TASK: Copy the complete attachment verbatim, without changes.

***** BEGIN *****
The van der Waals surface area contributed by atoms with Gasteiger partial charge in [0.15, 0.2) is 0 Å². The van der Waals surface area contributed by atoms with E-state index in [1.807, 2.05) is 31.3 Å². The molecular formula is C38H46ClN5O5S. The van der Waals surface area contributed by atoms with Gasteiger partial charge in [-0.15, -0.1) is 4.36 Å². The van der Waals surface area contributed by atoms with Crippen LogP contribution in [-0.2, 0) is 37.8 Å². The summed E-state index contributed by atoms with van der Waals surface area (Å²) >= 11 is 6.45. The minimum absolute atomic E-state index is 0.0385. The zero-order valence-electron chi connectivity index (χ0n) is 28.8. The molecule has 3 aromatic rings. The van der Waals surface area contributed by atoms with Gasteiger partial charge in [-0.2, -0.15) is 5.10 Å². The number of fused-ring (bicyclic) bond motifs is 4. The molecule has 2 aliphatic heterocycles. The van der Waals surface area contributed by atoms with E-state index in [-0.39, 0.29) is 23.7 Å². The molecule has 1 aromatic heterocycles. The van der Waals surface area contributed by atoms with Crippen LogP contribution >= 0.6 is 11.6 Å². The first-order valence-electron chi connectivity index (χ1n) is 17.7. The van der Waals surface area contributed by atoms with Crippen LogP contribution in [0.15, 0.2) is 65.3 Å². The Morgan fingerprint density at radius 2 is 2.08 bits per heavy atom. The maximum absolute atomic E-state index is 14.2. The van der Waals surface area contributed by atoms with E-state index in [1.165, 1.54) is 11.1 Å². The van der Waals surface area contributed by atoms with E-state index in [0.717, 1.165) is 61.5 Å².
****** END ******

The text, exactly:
The van der Waals surface area contributed by atoms with Gasteiger partial charge in [0.15, 0.2) is 0 Å². The van der Waals surface area contributed by atoms with E-state index in [1.807, 2.05) is 31.3 Å². The molecular formula is C38H46ClN5O5S. The van der Waals surface area contributed by atoms with Gasteiger partial charge in [-0.15, -0.1) is 4.36 Å². The van der Waals surface area contributed by atoms with Crippen LogP contribution in [-0.2, 0) is 37.8 Å². The summed E-state index contributed by atoms with van der Waals surface area (Å²) >= 11 is 6.45. The minimum absolute atomic E-state index is 0.0385. The zero-order valence-electron chi connectivity index (χ0n) is 28.8. The molecule has 3 aromatic rings. The van der Waals surface area contributed by atoms with Gasteiger partial charge in [-0.2, -0.15) is 5.10 Å². The number of fused-ring (bicyclic) bond motifs is 4. The molecule has 2 aliphatic heterocycles. The van der Waals surface area contributed by atoms with E-state index in [-0.39, 0.29) is 23.7 Å². The molecule has 1 aromatic heterocycles. The van der Waals surface area contributed by atoms with Crippen LogP contribution >= 0.6 is 11.6 Å². The first-order valence-electron chi connectivity index (χ1n) is 17.7. The van der Waals surface area contributed by atoms with Crippen LogP contribution in [0.15, 0.2) is 65.3 Å². The Morgan fingerprint density at radius 2 is 2.08 bits per heavy atom. The maximum absolute atomic E-state index is 14.2. The van der Waals surface area contributed by atoms with E-state index in [1.165, 1.54) is 11.1 Å². The van der Waals surface area contributed by atoms with E-state index in [0.717, 1.165) is 61.5 Å².